Thematic Analysis #2
This is the second article in our Thematic Analysis series. In this series, we talk about broader trends and emerging concepts in the crypto space, looking towards the future and analysing how Web3 is evolving in real-time. Let’s dive in!
Theme: Soulbound Tokens
As we’ve covered in our earlier post, NFTs are nothing but digital files (MP3, MP4, JPEGs, etc.) that live on a blockchain and are unique in nature. And being on a blockchain, they inherit all the benefits of smart contracts such as programmability, provenance, security, etc.
However, what all NFTs are, is transferable. That means, there is no restriction on your ability to send / receive an NFT to / from someone else. While this is a feature, the antithesis of the feature – the inability to transfer / receive – comes with its own set of advantages. Enter Soulbounds.
What are Soulbounds? 👻
World of Warcraft is a massively multiplayer online role-playing game (MMORPG) released in 2004, and since then has become nothing short of a global phenomenon. In the video game, players create their avatars, and get to explore an open world, complete quests, interact with other players, fight monsters, and more.
Relevant to us is the players’ ability to pick up items during their explorations, which provide in-game benefits like strength, stamina, etc. These items come in various types, but one such type is the Soulbound – a category of powerful items that once picked up, cannot be transferred to any other player. To access such items, usually a player must complete the toughest challenges the game has to offer; effectively incentivising actual gameplay as such items cannot simply be bought.
Similarly, in the Web3 context, a Soulbound token (SBT) is nothing but an NFT that, once received, cannot be transferred to anyone else. As described by the authors of Decentralized Society: Finding Web3’s Soul, SBTs can be understood as NFTs that are non-transferable, publicly visible or private, but possibly revocable by the issuer. The issuer can be an individual or an organisation. For example, a university could issue a diploma in the form of a SBT to graduates. Or a sports club could issue a SBT to a long-time fan (based on how many times they have watched the team play live). In essence, SBTs can be thought of as a mechanism to identify and reward unique users, using filters beyond those that are financial.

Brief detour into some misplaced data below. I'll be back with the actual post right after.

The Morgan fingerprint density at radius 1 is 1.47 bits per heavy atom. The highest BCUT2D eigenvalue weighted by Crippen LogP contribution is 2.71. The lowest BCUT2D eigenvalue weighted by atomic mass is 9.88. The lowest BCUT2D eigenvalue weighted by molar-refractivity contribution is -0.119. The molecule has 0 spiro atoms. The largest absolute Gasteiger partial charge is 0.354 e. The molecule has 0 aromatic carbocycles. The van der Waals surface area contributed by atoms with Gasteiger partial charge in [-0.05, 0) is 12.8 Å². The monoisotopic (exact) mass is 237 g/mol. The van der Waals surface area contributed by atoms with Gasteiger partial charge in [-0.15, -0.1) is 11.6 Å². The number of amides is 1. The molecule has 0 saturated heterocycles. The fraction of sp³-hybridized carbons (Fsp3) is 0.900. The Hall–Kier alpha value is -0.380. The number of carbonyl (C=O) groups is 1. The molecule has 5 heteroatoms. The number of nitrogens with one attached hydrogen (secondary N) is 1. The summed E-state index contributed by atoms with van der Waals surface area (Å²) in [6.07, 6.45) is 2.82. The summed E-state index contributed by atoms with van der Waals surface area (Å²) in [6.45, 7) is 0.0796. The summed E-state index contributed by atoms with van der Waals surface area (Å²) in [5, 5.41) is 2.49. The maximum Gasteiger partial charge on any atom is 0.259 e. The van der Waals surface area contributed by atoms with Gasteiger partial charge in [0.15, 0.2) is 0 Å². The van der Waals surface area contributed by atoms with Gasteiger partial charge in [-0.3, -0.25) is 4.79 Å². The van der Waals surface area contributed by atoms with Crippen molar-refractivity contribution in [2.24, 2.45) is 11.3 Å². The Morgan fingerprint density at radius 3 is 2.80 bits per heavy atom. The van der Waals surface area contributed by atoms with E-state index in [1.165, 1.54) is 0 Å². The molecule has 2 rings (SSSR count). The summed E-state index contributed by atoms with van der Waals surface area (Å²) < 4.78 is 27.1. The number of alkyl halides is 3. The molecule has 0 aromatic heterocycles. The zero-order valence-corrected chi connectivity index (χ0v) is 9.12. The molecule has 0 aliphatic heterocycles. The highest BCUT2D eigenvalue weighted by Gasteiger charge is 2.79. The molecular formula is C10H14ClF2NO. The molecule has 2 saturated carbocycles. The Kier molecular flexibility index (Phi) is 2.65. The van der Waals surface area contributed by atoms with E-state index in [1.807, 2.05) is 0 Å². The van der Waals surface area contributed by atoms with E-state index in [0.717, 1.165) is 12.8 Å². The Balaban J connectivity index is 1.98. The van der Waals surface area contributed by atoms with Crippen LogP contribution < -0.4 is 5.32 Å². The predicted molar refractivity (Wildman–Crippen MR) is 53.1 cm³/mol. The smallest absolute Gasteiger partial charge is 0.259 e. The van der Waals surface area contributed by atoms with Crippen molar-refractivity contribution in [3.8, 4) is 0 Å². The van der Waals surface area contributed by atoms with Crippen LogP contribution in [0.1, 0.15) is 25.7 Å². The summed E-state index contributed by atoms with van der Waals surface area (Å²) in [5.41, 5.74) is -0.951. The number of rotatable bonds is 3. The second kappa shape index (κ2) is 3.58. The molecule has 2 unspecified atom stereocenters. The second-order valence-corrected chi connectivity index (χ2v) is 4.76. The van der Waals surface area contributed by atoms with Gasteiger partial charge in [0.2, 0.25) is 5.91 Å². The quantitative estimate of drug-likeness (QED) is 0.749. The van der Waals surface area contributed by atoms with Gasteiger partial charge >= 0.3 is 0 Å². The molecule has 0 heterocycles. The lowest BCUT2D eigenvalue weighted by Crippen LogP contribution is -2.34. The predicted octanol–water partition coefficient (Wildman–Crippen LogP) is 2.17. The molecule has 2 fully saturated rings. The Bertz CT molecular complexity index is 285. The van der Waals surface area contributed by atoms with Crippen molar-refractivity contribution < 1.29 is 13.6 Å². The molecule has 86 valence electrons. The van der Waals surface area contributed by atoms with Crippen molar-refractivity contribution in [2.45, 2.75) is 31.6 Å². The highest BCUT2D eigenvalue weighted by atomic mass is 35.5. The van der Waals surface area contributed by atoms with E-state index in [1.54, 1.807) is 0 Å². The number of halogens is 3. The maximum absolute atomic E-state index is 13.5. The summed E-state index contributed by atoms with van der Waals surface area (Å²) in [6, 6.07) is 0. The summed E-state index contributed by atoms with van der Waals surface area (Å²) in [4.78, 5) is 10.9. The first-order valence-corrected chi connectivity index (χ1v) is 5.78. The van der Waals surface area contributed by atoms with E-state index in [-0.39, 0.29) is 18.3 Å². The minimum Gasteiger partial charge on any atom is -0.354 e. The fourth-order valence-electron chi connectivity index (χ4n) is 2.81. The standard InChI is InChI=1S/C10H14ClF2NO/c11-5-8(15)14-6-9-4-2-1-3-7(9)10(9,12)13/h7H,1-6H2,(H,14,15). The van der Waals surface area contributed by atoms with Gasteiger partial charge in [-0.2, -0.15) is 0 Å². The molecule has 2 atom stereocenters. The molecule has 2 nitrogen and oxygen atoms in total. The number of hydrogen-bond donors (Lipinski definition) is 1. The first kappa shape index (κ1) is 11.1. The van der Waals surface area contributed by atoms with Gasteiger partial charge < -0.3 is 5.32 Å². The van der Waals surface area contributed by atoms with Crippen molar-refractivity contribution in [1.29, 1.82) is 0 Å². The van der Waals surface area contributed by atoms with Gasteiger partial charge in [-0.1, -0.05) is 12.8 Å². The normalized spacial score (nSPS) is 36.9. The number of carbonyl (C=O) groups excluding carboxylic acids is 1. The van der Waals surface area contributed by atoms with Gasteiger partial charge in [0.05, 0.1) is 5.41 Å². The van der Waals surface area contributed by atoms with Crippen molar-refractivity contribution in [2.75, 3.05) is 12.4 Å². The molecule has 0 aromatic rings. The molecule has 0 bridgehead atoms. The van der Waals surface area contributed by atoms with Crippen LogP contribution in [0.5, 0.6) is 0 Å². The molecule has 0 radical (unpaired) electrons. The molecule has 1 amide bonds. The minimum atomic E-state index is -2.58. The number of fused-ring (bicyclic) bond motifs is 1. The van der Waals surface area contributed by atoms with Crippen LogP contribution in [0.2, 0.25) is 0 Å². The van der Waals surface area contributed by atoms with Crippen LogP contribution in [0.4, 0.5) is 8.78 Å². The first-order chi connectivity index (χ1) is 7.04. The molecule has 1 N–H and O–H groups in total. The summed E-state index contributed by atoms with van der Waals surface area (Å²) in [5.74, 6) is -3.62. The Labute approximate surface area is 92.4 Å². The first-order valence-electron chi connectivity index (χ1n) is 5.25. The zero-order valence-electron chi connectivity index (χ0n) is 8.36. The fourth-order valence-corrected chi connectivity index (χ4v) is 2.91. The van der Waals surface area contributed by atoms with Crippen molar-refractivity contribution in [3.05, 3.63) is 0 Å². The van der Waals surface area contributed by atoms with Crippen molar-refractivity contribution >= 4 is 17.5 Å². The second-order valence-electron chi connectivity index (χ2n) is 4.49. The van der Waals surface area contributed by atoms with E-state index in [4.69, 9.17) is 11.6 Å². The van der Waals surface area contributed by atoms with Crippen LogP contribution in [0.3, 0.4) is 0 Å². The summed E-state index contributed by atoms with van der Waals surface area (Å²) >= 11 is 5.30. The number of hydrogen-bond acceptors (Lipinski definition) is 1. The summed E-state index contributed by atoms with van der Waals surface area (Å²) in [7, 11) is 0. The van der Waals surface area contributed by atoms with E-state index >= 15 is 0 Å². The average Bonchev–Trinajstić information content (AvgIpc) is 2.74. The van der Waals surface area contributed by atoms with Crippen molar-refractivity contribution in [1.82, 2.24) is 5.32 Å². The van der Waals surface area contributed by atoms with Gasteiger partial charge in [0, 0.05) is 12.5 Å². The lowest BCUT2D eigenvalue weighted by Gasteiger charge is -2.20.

Before going any forward, it would be prudent to highlight the fact that, as of now, Soulbounds exist purely in theory. Given how difficult it is to natively implement on-chain non-transferability (due to all current blockchain standards designed for maximum autonomy), there are no tangible implementations made thus far, or any public proof of concepts made live. Thus, most of our discussions today will remain in between the philosophical and theoretical realms; we will focus on what the technology can do, as opposed to what it has done and is doing.
With that out of the way, let’s get into why Soulbounds are needed and how it can possibly usher along a new wave of Web3 innovation.
The Broader Context: A Need for Web3 Native Identity 🆔
In its current state, there are a multitude of use cases that Web3 has yet not delivered on effectively – uncollateralised lending, effective governance, and so on. The reason why this is so, is clear. For such use cases to exist, we will need a robust mechanism for on-chain identity and reputation.
To emphasize this point, think about the dependency on Web2 at various layers of the Web3 stack. More specifically, due to the lack of a Web3 native social identity mechanism, several stakeholders resort to Web2 solutions like an artist relying on OpenSea and Twitter to establish provenance, DAOs relying on tools like Discord to carry out their governance processes, and even us users relying on custodial wallets.
While there are multiple teams working to solve the issue of Web3 identity (like Proof of Attendance Protocol, Proof of Humanity, etc.), it is yet one of the most nascent verticals in the already nascent Web3 industry. However, solving for this is what is going to unlock serious value, thus making SBTs a worthy experiment to conduct.
SBTs in Practice 📜
Soulbounds are a step in the direction of figuring out a robust on-chain identity system.